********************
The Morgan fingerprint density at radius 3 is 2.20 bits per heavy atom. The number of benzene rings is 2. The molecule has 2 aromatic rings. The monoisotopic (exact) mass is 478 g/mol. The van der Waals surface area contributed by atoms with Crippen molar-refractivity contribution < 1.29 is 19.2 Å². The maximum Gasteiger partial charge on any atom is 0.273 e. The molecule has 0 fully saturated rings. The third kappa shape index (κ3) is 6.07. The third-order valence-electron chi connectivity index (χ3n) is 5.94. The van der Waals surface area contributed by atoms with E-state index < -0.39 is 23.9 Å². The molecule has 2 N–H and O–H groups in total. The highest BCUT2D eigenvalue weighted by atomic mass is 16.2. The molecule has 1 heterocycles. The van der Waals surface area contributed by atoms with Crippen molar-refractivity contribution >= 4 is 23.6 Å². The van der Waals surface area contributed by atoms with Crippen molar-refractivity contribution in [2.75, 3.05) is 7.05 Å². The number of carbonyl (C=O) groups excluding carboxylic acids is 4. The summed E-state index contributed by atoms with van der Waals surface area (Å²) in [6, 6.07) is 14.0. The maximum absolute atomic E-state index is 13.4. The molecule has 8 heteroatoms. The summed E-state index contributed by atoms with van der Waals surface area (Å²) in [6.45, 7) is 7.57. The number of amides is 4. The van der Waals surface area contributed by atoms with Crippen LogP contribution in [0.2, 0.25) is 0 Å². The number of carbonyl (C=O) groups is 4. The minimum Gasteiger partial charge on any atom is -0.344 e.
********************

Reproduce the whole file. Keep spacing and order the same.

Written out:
The Morgan fingerprint density at radius 3 is 2.20 bits per heavy atom. The number of benzene rings is 2. The molecule has 2 aromatic rings. The monoisotopic (exact) mass is 478 g/mol. The van der Waals surface area contributed by atoms with Crippen molar-refractivity contribution < 1.29 is 19.2 Å². The maximum Gasteiger partial charge on any atom is 0.273 e. The molecule has 0 fully saturated rings. The third kappa shape index (κ3) is 6.07. The third-order valence-electron chi connectivity index (χ3n) is 5.94. The van der Waals surface area contributed by atoms with E-state index < -0.39 is 23.9 Å². The molecule has 2 N–H and O–H groups in total. The highest BCUT2D eigenvalue weighted by atomic mass is 16.2. The molecule has 1 heterocycles. The van der Waals surface area contributed by atoms with Crippen molar-refractivity contribution >= 4 is 23.6 Å². The van der Waals surface area contributed by atoms with Crippen molar-refractivity contribution in [2.75, 3.05) is 7.05 Å². The number of carbonyl (C=O) groups excluding carboxylic acids is 4. The summed E-state index contributed by atoms with van der Waals surface area (Å²) in [6, 6.07) is 14.0. The maximum absolute atomic E-state index is 13.4. The molecule has 8 heteroatoms. The summed E-state index contributed by atoms with van der Waals surface area (Å²) in [6.45, 7) is 7.57. The number of amides is 4. The van der Waals surface area contributed by atoms with Crippen LogP contribution in [0.2, 0.25) is 0 Å². The number of carbonyl (C=O) groups is 4. The minimum Gasteiger partial charge on any atom is -0.344 e.